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Credit Insights

Near-Term Deflationary Headwinds in Consumer Products

Pricing pressures have expanded from commodity-oriented products to segments that typically exhibit greater brand loyalty.

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Credit spreads were generally unchanged last week, although they went out with a weak tone Friday afternoon. The markets sold off on Friday, as the nonfarm payrolls report came in below expectations. Treasury bonds rallied, and the 10-year Treasury bond ended the week at 2.82%, the lowest since April 2009. Considering that the S&P 500 has rallied 8.7% off of the recent lows at the beginning of July, and the yield on 10-year Treasury bonds has dropped 16 basis points over the same time period, the fixed-income and equity markets continue to make very different assumptions regarding the economy's overall direction.

Morningstar's Consumer Products team has identified a pattern of deflation occurring through both the consumer defensive and consumer cyclical sectors. Within the consumer defensive sector, the team noted that pricing pressures began in the most commodity-oriented products first, such as milk and meat, expanded into categories that typically exhibit greater brand loyalty such as cereals, and have recently affected the fabric care segment. Historically, fabric care has been able to dodge most pricing pressure during economic downturns, as it has high brand loyalty and few private label offerings. Category deflation in cyclical segments, such as apparel, began early in the recession and has yet to abate. These are indicators to us that the average consumer is highly discretionary in their purchase decisions, as these lower price points are not driving incremental volume.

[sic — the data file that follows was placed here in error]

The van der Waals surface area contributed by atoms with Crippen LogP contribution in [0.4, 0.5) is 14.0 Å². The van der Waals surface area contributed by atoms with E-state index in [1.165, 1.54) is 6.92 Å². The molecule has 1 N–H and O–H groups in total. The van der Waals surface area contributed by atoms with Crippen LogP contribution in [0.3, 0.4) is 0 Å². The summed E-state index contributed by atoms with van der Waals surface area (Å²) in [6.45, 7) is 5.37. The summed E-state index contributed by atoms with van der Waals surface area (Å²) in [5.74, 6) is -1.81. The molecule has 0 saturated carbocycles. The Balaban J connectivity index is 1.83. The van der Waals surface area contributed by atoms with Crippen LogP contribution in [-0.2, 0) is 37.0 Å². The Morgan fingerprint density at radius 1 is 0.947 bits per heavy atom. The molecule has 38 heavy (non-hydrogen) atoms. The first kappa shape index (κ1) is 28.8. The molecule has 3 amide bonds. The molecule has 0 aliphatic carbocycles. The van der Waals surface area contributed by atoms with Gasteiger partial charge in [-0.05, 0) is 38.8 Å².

As we have pointed out in the past few Bond Strategist reports, short-term funding rates in Europe continue to slowly widen. This is causing us some concern that the European Bank Stress Test has not assuaged the funding markets anxiety, and may be a harbinger of renewed stress among European financials still to come. Sovereign credit spreads had initially tightened dramatically after the stress test results two weeks ago, but the tightening appears to have overextended itself, and widened slightly last week from the lows witnessed during the prior week. While the stress tests provided temporary relief, it doesn't appear to us that the funding markets and sovereign credit markets have normalized.

The new issue market was surprisingly active last week as issuers took advantage of tight credit spreads, low Treasury rates, and the market's need for additional supply. New money continued to flow into bond mutual funds, requiring portfolio managers to quickly put that money to work. The demand for new issue was so pronounced that several issues were priced without a concession to secondary trading levels (typically new issue bonds are sold at a slight discount to the outstanding bonds), and deals have been significantly oversubscribed.

David Sekera does not own (actual or beneficial) shares in any of the securities mentioned above. Find out about Morningstar’s editorial policies.